Anchorage, Alaska: The Biden administration’s approval this week of the biggest oil drilling project in Alaska in decades promises to widen a rift among Alaska Natives, with some saying that oil money can’t counter the damages caused by climate change and others defending the project as economically vital.
Two lawsuits filed almost immediately by environmentalists and one Alaska Native group are likely to exacerbate tensions that have built up over years of debate about ConocoPhillips Alaska’s Willow project.
Many communities on Alaska’s North Slope celebrated the project’s approval, citing new jobs and the influx of money that will help support schools, other public services and infrastructure investments in their isolated villages. Just a few decades ago, many villages had no running water, said Doreen Leavitt, director of natural resources for the Inupiat Community of the Arctic Slope. Housing shortages continue to be a problem, with multiple generations often living together, she said.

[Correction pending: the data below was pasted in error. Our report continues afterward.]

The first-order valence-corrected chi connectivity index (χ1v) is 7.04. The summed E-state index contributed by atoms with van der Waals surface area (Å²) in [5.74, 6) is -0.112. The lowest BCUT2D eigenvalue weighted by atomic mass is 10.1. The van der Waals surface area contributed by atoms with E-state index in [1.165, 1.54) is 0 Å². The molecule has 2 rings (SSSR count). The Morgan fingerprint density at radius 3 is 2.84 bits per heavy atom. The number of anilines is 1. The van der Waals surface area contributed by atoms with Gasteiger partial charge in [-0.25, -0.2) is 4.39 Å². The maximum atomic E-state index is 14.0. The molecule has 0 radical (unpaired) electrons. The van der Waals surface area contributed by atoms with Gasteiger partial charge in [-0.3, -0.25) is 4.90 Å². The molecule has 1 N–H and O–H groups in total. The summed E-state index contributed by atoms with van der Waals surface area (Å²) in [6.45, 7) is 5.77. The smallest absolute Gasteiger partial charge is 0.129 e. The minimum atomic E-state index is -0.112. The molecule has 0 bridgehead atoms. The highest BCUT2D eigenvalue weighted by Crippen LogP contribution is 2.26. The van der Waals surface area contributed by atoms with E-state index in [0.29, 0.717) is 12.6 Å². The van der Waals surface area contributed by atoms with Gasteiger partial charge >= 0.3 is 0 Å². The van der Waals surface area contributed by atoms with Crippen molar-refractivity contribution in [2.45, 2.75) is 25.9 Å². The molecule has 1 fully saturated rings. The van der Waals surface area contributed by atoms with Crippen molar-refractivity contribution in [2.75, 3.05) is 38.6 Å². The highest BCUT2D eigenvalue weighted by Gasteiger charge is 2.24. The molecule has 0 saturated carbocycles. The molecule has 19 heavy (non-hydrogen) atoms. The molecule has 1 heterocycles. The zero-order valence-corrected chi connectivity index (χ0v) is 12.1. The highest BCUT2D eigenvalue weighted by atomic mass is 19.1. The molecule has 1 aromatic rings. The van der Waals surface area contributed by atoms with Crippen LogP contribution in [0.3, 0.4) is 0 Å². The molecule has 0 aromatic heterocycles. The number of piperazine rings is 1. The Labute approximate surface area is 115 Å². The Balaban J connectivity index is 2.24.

“We still have a long way to go. We don’t want to go backwards,” Leavitt said.
She said 50 years of oil production on the petroleum-rich North Slope has shown that development can coexist with wildlife and the traditional, subsistence way of life.
But some Alaska Natives blasted the decision to greenlight the project, and they are supported by environmental groups challenging the approval in federal court.
The acrimony toward the project was underscored in a letter dated earlier this month written by three leaders in the Nuiqsut community, who described their remote village as “ground zero for industrialization of the Arctic.” They addressed the letter to Interior Secretary Deb Haaland, a member of New Mexico’s Laguna Pueblo and the first Native American to lead a Cabinet department.